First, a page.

What’s the big deal about five breaths?
I mean, how do you explain this five count of yoga teacher? Is it that they like to hear their own voices? Or more to the point, do they enjooy seeing your veins pop out of your forehead as you grimace?!
Let’s put those perfectly normal yet dubious theories aside and assume tradition has something to do with it. And what is that tradition about? I wonder. Here’s one idea that came to me lately.
If you look at each Asana, you can say there is a life in each one. It’s the same Asana yet all new, every day, if you want it to be.
You inhale and are “born” into it right before exhaling into its “infancy.” There you are in this position and what to do? Do you have a choice? Seems the choice was already made: you are alive. Inhale aaaand exhale.
You are now a “teenager,” and as the teacher calls out “twoooo,” you confidently strive forward, grasping, reaching, pushing, flexing, balancing, focusing, pulling anything you can with the arms and shoulders. Totally enraptured by the ego and how you look from the outside, you think: “my approach to this is quite unique and noteworthy, who’s watching me?”
Here comes “adulthood,” when you know better, or you think you are wise, but then realize you are not quite wise yet but you’re getting there and proud that you don’t act too proud.
As the teacher says “threeeee,” you notice you’re hiking up your shoulders in Trikonasana. “Holy crap,” you think, “this is a standing pose, and I’m way too experienced to think my shoulders will get me anywhere with this–byebye shoulders, squeeze perineum and I’m so proud of myself for using that word and also ‘Mula bandha’ … gosh, all that time wasted with the shoulders; anyway, I forgive my ‘inner child.’”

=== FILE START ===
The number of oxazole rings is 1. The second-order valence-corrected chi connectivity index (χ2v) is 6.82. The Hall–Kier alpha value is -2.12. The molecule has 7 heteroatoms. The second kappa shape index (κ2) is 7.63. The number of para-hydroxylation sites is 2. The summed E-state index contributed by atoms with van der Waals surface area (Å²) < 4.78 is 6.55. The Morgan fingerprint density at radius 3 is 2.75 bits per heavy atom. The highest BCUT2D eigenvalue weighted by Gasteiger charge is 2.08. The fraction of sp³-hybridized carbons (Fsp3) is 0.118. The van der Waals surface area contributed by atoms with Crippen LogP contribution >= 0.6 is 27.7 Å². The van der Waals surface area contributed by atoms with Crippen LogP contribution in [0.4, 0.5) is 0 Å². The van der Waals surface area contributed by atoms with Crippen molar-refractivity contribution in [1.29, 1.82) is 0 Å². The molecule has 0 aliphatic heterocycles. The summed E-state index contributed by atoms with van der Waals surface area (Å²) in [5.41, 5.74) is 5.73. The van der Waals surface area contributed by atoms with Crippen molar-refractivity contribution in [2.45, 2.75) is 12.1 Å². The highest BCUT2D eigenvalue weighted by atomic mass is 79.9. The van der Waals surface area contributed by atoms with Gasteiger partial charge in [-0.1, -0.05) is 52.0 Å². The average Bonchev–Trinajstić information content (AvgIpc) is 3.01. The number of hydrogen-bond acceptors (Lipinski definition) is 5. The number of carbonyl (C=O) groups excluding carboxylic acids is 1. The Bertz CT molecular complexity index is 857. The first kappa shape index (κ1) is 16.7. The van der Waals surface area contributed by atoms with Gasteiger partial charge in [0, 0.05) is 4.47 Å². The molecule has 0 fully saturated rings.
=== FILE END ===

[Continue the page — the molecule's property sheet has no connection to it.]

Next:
Inhale four—you just entered a crisis. I mean, the teacher doesn’t even say four. You panic. You came all this way and there’s still a ways to go and yet you wonder: “Does the teacher know we are seriously suffering? Can’t they hear us gasping, see our eyes darting? What is this all about?”
It’s too late, and you can’t afford to care anymore because your body is making all these demands—something’s tight, some joints are stiff, you’re off balance, you feel weak, you wonder what you’ll eat when this is all over, you feel regretful thinking that, you’re vulnerable, exacerbated, bewildered and humbled by the challenge as you push past the midlife crisis into “old age.”
Suddenly, like a call from the heavens “fiiiiiiiiiiiiiive,” and you realize in fact you are totally in love with the teacher again. What was once abysmal hatred has transformed to blissful adoration! You lift your head a bit and suck in that last moment as the mind lets go of its mantra of suffering. You’ve pretty much made it to the end of a long and productive Asana life.
You bask in that last moment of the Asana and tune into a birdcall. The most important thoughts involve warm mittens and whiskers on kittens before you exhale and pass away.
“Trikonasana on the other side,” comes the call. Your teacher looks familiar—what was her name again?
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